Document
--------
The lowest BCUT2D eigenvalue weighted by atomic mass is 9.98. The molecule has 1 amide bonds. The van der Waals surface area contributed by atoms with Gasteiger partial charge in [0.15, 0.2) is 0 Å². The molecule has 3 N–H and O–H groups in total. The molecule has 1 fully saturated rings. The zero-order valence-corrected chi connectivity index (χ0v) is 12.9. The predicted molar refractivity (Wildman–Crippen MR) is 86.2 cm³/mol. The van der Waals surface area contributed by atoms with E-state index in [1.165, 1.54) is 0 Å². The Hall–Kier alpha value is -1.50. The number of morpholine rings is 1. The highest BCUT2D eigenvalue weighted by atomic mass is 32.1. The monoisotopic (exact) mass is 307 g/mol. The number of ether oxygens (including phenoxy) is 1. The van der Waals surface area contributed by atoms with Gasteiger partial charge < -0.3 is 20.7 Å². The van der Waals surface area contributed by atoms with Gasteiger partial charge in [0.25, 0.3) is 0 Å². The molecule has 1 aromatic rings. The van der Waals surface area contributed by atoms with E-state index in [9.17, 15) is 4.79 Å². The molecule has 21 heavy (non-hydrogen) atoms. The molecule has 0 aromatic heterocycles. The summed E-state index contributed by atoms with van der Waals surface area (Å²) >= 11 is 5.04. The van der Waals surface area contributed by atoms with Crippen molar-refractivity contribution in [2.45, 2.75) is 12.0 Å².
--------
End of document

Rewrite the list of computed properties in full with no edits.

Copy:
The lowest BCUT2D eigenvalue weighted by atomic mass is 9.98. The molecule has 1 amide bonds. The van der Waals surface area contributed by atoms with Gasteiger partial charge in [0.15, 0.2) is 0 Å². The molecule has 3 N–H and O–H groups in total. The molecule has 1 fully saturated rings. The zero-order valence-corrected chi connectivity index (χ0v) is 12.9. The predicted molar refractivity (Wildman–Crippen MR) is 86.2 cm³/mol. The van der Waals surface area contributed by atoms with E-state index in [1.165, 1.54) is 0 Å². The Hall–Kier alpha value is -1.50. The number of morpholine rings is 1. The highest BCUT2D eigenvalue weighted by atomic mass is 32.1. The monoisotopic (exact) mass is 307 g/mol. The number of ether oxygens (including phenoxy) is 1. The van der Waals surface area contributed by atoms with Gasteiger partial charge < -0.3 is 20.7 Å². The van der Waals surface area contributed by atoms with Gasteiger partial charge in [0.25, 0.3) is 0 Å². The molecule has 1 aromatic rings. The van der Waals surface area contributed by atoms with E-state index in [9.17, 15) is 4.79 Å². The molecule has 21 heavy (non-hydrogen) atoms. The molecule has 0 aromatic heterocycles. The summed E-state index contributed by atoms with van der Waals surface area (Å²) >= 11 is 5.04. The van der Waals surface area contributed by atoms with Crippen molar-refractivity contribution in [2.45, 2.75) is 12.0 Å².